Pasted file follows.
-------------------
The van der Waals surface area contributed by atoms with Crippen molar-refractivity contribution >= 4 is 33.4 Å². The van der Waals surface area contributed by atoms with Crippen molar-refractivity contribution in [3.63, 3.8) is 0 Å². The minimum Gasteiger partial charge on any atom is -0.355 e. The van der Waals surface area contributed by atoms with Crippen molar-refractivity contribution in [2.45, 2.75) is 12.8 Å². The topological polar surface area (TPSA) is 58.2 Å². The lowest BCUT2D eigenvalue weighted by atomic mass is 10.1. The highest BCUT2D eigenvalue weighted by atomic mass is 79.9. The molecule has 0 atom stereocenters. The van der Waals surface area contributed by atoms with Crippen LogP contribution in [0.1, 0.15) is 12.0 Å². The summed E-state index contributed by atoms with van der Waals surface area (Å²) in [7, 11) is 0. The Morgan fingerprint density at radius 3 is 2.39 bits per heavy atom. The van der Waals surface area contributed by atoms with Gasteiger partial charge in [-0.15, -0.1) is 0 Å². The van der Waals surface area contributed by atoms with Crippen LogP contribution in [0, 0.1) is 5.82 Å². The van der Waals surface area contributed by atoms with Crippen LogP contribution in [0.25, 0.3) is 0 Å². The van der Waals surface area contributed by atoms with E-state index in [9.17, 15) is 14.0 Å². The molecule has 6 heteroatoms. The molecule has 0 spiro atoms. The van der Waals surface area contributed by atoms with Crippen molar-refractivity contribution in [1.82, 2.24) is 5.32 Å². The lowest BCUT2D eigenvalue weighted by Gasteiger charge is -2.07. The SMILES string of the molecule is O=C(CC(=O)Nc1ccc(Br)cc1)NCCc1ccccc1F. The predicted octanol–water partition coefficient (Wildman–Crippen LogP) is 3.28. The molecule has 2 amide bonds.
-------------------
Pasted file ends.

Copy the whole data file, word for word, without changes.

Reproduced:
The van der Waals surface area contributed by atoms with Crippen molar-refractivity contribution >= 4 is 33.4 Å². The van der Waals surface area contributed by atoms with Crippen molar-refractivity contribution in [3.63, 3.8) is 0 Å². The minimum Gasteiger partial charge on any atom is -0.355 e. The van der Waals surface area contributed by atoms with Crippen molar-refractivity contribution in [2.45, 2.75) is 12.8 Å². The topological polar surface area (TPSA) is 58.2 Å². The lowest BCUT2D eigenvalue weighted by atomic mass is 10.1. The highest BCUT2D eigenvalue weighted by atomic mass is 79.9. The molecule has 0 atom stereocenters. The van der Waals surface area contributed by atoms with Crippen LogP contribution in [0.1, 0.15) is 12.0 Å². The summed E-state index contributed by atoms with van der Waals surface area (Å²) in [7, 11) is 0. The Morgan fingerprint density at radius 3 is 2.39 bits per heavy atom. The van der Waals surface area contributed by atoms with Gasteiger partial charge in [-0.15, -0.1) is 0 Å². The van der Waals surface area contributed by atoms with Crippen LogP contribution in [0, 0.1) is 5.82 Å². The van der Waals surface area contributed by atoms with Crippen LogP contribution in [0.25, 0.3) is 0 Å². The van der Waals surface area contributed by atoms with E-state index in [9.17, 15) is 14.0 Å². The molecule has 6 heteroatoms. The molecule has 0 spiro atoms. The van der Waals surface area contributed by atoms with Crippen molar-refractivity contribution in [1.82, 2.24) is 5.32 Å². The lowest BCUT2D eigenvalue weighted by Gasteiger charge is -2.07. The SMILES string of the molecule is O=C(CC(=O)Nc1ccc(Br)cc1)NCCc1ccccc1F. The predicted octanol–water partition coefficient (Wildman–Crippen LogP) is 3.28. The molecule has 2 amide bonds.